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Adverse Neck Anatomy Increases Risk of Late Type 1A Endoleaks

Key findings

  • This retrospective study evaluated prospectively collected data on 411 patients who underwent elective infrarenal endovascular aneurysm repair, of whom 20 developed a late type 1A endoleak
  • Adverse diameter, length and angle of the aneurysm neck were all independently associated with more than three-fold increased risk of late type 1A endoleaks
  • Late type 1A endoleaks occurred a median of 2.9 years after endovascular aneurysm repair (range, 1.1–8.3 years) and were associated with 10% risk of aortic rupture
  • Completion angiograms and CT angiography at one year poorly predicted late type 1A endoleaks, and 65% of patients who developed such a leak had already undergone reintervention for another endoleak
  • Patients who undergo endovascular aneurysm repair should have continual close surveillance for late type 1A endoleak, especially those who have adverse anatomy or undergo reintervention

Type 1A endoleaks (those that originate from the proximal seal zone) are the most common cause of late rupture and the need for open conversion after endovascular aneurysm repair (EVAR). Late proximal endoleaks are especially concerning because of high potential for rupture.

Mark F. Conrad, MD, MMSc, director of Clinical Research in the Division of Vascular and Endovascular Surgery, Thomas F.X. O'Donnell, MD, in the Division of Vascular and Endovascular Surgery, both at Massachusetts General Hospital, and colleagues conducted the first study that had a sufficiently large sample and follow-up to characterize late proximal endoleaks. Their findings appear in Annals of Vascular Surgery.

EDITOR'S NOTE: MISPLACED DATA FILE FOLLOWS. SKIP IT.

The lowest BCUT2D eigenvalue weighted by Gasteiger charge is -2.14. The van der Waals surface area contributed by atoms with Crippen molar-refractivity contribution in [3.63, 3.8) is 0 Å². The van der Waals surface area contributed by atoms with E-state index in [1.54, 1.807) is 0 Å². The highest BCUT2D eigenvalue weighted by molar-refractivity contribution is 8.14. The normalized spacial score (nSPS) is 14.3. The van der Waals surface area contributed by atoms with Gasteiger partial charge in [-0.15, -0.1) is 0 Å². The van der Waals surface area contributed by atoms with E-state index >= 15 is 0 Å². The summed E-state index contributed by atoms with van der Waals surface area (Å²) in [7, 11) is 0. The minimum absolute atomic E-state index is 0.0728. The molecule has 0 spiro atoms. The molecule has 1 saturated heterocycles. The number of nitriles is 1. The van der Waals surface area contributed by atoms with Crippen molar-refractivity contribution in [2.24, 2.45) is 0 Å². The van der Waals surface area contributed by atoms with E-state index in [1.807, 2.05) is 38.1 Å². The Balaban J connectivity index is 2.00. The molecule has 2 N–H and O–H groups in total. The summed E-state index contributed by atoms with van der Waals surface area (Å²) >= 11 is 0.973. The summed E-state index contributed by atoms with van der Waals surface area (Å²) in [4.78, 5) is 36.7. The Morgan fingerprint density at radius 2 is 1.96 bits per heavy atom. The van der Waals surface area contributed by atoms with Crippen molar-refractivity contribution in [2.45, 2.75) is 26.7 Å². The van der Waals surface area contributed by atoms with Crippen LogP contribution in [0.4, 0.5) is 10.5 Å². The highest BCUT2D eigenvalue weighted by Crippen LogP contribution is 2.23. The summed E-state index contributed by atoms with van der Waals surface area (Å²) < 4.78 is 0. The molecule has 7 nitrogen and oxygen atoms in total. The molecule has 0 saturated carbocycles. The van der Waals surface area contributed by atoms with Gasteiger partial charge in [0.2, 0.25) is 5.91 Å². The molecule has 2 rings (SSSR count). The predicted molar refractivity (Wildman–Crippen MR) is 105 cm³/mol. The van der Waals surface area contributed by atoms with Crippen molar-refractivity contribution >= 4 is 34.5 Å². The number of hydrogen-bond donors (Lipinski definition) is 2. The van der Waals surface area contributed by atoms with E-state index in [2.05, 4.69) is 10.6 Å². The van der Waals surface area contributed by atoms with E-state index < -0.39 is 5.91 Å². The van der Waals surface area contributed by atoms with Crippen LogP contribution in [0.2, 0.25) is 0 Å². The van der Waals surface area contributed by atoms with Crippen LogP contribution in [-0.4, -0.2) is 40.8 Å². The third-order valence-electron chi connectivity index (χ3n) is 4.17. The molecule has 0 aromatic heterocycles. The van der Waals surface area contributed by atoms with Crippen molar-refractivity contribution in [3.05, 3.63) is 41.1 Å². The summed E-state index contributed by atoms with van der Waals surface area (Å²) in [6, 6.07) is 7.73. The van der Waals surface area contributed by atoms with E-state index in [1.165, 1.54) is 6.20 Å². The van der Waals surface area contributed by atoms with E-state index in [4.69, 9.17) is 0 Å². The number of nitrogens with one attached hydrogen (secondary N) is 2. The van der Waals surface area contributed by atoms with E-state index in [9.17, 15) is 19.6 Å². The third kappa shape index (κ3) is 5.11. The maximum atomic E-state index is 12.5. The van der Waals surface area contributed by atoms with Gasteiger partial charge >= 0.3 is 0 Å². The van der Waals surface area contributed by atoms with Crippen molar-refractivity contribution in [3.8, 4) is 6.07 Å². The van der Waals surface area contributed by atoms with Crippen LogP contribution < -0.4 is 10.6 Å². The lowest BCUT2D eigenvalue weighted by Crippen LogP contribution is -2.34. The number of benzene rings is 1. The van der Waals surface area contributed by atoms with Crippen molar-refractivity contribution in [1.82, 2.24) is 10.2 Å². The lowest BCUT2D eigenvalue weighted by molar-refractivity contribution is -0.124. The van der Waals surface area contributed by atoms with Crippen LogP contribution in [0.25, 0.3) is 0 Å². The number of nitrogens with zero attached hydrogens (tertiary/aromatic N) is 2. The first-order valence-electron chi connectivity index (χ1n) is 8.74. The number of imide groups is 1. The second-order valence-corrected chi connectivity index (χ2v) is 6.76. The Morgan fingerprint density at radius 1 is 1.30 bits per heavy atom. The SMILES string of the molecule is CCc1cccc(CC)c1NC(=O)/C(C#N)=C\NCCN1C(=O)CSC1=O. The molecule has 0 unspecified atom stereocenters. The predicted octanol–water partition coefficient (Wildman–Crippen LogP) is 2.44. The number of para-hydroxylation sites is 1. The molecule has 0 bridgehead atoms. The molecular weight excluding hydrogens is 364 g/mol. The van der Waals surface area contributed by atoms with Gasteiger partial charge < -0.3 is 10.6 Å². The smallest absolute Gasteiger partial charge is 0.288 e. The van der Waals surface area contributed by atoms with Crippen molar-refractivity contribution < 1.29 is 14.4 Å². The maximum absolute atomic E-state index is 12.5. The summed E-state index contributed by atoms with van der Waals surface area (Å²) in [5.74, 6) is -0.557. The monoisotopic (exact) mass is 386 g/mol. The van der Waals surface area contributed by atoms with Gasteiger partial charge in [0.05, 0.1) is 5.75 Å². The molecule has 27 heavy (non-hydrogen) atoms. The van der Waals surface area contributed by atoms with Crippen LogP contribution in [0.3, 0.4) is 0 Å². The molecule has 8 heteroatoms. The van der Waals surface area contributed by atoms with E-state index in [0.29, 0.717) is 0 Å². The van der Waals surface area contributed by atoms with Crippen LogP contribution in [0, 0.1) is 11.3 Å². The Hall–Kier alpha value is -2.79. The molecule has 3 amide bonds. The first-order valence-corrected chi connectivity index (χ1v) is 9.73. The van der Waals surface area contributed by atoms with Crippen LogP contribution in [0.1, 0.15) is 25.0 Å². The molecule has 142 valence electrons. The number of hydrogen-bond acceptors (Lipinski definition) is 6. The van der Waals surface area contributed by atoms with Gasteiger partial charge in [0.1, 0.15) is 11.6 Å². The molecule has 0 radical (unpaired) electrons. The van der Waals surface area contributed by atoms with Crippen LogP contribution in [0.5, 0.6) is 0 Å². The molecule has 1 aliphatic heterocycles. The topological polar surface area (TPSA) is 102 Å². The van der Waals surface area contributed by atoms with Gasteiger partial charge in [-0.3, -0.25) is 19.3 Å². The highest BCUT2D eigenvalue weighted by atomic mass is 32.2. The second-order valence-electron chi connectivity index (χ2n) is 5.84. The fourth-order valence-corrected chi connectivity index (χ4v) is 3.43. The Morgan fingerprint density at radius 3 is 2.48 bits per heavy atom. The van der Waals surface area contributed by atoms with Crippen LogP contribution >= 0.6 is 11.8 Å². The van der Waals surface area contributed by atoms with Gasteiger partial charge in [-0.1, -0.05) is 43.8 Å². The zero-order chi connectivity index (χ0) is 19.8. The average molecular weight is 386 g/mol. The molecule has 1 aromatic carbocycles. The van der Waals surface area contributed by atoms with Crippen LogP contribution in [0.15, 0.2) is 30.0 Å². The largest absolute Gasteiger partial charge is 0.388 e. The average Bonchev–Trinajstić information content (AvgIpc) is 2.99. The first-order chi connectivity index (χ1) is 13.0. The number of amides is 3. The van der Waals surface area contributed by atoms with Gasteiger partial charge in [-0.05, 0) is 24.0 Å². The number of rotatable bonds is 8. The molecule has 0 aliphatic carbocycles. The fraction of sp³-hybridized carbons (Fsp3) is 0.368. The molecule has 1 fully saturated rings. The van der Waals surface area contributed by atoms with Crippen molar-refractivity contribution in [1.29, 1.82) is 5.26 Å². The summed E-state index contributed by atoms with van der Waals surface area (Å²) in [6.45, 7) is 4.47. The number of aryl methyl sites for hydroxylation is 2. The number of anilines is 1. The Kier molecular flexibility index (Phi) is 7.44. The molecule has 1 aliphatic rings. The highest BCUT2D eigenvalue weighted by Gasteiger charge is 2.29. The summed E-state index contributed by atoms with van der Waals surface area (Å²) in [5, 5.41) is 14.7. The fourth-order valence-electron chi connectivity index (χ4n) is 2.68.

Study Cohort

This was a retrospective study of prospectively collected data on 411 patients without prior aortic surgery who underwent elective infrarenal EVAR at Mass General between 2010 and 2018 and had at least one postoperative CT angiogram (CTA).


24 type 1A endoleaks were identified:

  • Four early (on the one-month postoperative CTA)
  • 20 late (≥one year after stent implantation and not diagnosed previously)

Late endoleaks appeared with a median of 2.9 years after the procedure (range, 1.1–8.3 years).

Risk Factors

Ten of the 20 patients who developed late type 1A endoleaks had adverse anatomy (outside the manufacturer's instructions for use with respect to the aneurysm neck).

Independent and significant risk factors for late type 1A endoleaks were:

  • Older age (HR=1.07 per year)
  • Neck diameter >28 mm (HR=3.5)
  • Neck length <20 mm (HR=3.0)
  • Neck angle >60° (HR=3.4)

Findings on Completion Angiogram

  • 60% of patients who later developed late type 1A endoleak had no endoleak at all on completion angiography (at the end of surgery)
  • Only 10% of patients who developed a late type 1A endoleak had a type 1A endoleak on completion of angiography

Findings on One-Year CTA

  • Four patients had a late type 1A endoleak on the one-year CT
  • Aneurysm sac size had failed to regress in 15 patients—it remained stable in 11 and had expanded in four
  • In the other four patients, the aneurysm sac had regressed, which usually indicates a successfully treated aneurysm, but two patients later experienced graft migration

Other Key Findings

  • 65% of patients with late type 1A endoleaks, versus only 15% of those without, had previously undergone at least one reintervention (P<0.001)
  • Two of the 20 patients with late type 1A endoleaks (10%) experienced aortic rupture, one from proximal degeneration and one from graft migration
  • Median survival after diagnosis of a late Type 1A endoleak was 6.6 years (range, 0 days to 8.2 years)

Clinical Pearls

  • Some late type 1A endoleaks are new leaks appearing because of late changes in the aorta or loss of seal over time, not undiagnosed leaks that were present at implantation
  • Most patients with late endoleaks had sacs that failed to regress within one year, underscoring the need for continued follow-up
  • Open repair or fenestrated/branched devices should be considered for patients with adverse anatomy; if EVAR is conducted, the patient probably warrants especially close follow-up, even years out from the procedure
  • Careful surveillance for late type 1A endoleak is also needed for any patient who undergoes reintervention after EVAR
of patients with late type 1A endoleak had already had a reintervention

of patients with late type 1A endoleak experienced aortic rupture

Learn more about the Division of Vascular and Endovascular Surgery

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